Atty. Gen. Dick Thornburgh, in an apparent split with drug czar William J. Bennett, has expressed strong reservations about shifting federal law enforcement agents into the District of Columbia to help reduce the city’s soaring murder rate.
The Justice Department’s position, expressed by a top Thornburgh aide Tuesday, poses a potential threat to one of the central elements of Bennett’s plans to aid the city--the creation of a special federal-local task force that would use the agents to arrest large numbers of drug dealers.
Bennett and other officials Tuesday strongly denied reports that the Bush Administration, as part of its plan for the city, is considering bringing in the National Guard to control street violence. But as an alternative to using federal troops, Bennett aides have been considering shifting federal manpower, including agents from the FBI and the Drug Enforcement Administration, to work with city police on controlling drug violence.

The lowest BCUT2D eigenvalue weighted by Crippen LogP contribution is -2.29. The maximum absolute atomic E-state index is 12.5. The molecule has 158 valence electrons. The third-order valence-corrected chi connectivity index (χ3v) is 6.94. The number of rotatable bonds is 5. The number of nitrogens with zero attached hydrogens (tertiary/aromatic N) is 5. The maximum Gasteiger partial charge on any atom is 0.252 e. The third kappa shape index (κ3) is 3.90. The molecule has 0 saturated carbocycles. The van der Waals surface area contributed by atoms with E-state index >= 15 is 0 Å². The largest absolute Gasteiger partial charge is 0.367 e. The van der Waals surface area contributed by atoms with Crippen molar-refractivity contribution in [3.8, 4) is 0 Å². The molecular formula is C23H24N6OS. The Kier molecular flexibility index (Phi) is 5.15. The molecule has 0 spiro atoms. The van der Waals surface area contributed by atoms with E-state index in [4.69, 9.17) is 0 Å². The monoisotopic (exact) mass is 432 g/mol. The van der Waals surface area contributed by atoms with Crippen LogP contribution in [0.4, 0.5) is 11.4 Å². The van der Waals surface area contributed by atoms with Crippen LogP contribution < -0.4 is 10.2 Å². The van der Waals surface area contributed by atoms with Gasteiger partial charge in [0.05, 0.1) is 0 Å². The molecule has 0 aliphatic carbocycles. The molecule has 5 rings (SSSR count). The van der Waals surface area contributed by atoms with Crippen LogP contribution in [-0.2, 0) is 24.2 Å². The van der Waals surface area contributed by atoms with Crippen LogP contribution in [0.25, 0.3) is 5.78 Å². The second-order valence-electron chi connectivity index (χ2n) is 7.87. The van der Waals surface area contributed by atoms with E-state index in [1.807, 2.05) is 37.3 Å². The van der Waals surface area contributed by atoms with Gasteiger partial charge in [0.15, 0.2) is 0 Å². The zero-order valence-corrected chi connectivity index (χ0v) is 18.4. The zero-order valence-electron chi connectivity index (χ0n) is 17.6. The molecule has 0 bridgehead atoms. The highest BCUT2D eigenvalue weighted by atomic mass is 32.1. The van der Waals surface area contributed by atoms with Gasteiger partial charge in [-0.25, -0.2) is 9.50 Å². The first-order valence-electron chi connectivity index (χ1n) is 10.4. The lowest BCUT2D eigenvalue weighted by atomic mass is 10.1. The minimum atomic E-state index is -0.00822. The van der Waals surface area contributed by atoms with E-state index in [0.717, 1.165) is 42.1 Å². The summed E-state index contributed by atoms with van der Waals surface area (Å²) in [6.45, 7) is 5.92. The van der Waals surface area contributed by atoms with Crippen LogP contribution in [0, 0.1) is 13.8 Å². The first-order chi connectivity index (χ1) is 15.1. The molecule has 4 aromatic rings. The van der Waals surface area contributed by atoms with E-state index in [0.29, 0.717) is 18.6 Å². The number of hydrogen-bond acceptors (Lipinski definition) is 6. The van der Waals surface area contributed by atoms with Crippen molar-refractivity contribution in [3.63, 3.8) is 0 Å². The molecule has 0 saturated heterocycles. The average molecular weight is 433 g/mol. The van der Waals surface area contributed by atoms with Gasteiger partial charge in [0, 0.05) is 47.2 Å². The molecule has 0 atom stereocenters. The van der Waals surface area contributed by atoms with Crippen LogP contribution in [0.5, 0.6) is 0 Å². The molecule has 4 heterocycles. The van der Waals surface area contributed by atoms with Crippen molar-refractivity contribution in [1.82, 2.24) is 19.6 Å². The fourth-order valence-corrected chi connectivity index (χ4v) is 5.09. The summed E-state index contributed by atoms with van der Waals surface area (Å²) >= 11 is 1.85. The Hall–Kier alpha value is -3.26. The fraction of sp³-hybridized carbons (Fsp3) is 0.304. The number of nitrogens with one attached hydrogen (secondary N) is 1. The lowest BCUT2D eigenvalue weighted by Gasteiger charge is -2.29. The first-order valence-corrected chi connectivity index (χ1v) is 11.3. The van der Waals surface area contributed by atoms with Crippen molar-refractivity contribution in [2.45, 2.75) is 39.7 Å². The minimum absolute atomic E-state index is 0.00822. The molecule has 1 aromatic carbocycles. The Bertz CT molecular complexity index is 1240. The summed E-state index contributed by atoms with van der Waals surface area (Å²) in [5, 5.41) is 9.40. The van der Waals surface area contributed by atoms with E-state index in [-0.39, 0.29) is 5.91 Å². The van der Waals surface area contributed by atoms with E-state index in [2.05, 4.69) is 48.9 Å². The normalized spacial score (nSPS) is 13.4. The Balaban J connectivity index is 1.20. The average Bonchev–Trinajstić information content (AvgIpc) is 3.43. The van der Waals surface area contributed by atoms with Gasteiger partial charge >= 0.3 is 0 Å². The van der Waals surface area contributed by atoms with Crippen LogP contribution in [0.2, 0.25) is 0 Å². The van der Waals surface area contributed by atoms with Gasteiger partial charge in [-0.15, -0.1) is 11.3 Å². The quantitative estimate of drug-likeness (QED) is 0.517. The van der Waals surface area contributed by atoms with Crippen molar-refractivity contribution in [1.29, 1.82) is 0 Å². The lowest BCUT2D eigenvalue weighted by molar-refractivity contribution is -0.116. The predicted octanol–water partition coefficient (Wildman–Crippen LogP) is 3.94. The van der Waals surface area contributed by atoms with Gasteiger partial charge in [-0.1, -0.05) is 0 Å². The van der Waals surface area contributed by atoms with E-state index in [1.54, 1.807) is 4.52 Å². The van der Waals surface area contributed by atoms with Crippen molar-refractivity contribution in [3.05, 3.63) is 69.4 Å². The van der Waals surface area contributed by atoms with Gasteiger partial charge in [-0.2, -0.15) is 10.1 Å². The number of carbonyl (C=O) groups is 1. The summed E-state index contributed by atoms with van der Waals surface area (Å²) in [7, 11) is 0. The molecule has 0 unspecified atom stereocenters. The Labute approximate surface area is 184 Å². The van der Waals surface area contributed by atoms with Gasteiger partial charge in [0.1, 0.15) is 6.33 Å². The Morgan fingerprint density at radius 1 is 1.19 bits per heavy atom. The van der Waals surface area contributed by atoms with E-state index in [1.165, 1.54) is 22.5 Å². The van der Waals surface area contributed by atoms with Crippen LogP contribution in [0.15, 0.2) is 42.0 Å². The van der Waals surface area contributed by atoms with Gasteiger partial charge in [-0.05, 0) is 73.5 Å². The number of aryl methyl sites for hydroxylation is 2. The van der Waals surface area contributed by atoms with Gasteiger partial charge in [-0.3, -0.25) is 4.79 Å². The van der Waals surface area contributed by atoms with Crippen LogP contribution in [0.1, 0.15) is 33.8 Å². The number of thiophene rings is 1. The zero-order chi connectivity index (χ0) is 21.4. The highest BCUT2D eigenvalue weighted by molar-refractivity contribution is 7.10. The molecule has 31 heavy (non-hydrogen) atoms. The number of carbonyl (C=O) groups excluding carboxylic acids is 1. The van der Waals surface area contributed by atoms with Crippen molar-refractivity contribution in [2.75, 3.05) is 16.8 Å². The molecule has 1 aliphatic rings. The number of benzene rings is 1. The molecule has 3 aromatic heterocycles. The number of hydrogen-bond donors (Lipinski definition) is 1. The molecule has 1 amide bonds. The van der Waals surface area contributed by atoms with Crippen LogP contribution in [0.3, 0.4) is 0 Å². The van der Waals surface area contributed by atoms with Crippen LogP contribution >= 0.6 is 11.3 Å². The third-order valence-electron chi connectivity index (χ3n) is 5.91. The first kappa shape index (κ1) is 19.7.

Bennett aides said last week that such a move may be necessary to administer what they have described as “shock treatment” to the city’s drug-infested neighborhoods. They have suggested that such bold and dramatic action is necessary to calm city residents and help restore order.
That possibility, however, has encountered strong opposition from the Justice Department, including senior FBI and DEA officials. These officials have argued that shifting manpower into the city would represent a major shift in federal anti-drug strategy, which has traditionally targeted large drug traffickers, relatively few of whom are directly involved in the District’s thriving street trade in crack cocaine--the drug almost entirely responsible for the city’s skyrocketing number of murders.
David Runkel, a top aide to Thornburgh, said Tuesday that FBI and DEA agents were “trained for major drug trafficking and money-laundering cases . . . not for handling street crime.”
Meanwhile, Bennett aides and White House officials all but ruled out the idea of calling in the National Guard--a move that some officials said was impractical because of legal restrictions on the military’s making police arrests.
“It is not something that is in the works. . . . It’s certainly nothing that we’ve considered a live option,” Bennett said.